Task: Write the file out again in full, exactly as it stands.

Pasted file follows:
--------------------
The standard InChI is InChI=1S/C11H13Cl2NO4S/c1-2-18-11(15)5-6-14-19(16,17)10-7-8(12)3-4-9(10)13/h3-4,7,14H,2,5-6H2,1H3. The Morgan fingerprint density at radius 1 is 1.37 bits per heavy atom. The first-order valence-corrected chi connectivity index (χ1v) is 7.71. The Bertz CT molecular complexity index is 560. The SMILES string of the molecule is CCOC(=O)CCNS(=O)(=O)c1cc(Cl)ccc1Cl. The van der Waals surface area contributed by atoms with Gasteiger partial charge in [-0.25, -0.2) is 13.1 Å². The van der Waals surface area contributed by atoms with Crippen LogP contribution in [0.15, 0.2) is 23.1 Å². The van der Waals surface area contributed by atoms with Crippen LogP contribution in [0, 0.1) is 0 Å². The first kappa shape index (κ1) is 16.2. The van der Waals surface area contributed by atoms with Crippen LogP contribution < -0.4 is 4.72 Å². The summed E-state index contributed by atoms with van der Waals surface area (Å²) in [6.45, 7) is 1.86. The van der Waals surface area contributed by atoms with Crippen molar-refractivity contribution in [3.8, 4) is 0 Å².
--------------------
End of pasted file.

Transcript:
The standard InChI is InChI=1S/C11H13Cl2NO4S/c1-2-18-11(15)5-6-14-19(16,17)10-7-8(12)3-4-9(10)13/h3-4,7,14H,2,5-6H2,1H3. The Morgan fingerprint density at radius 1 is 1.37 bits per heavy atom. The first-order valence-corrected chi connectivity index (χ1v) is 7.71. The Bertz CT molecular complexity index is 560. The SMILES string of the molecule is CCOC(=O)CCNS(=O)(=O)c1cc(Cl)ccc1Cl. The van der Waals surface area contributed by atoms with Gasteiger partial charge in [-0.25, -0.2) is 13.1 Å². The van der Waals surface area contributed by atoms with Crippen LogP contribution in [0.15, 0.2) is 23.1 Å². The van der Waals surface area contributed by atoms with Crippen LogP contribution in [0, 0.1) is 0 Å². The first kappa shape index (κ1) is 16.2. The van der Waals surface area contributed by atoms with Crippen LogP contribution < -0.4 is 4.72 Å². The summed E-state index contributed by atoms with van der Waals surface area (Å²) in [6.45, 7) is 1.86. The van der Waals surface area contributed by atoms with Crippen molar-refractivity contribution in [3.8, 4) is 0 Å².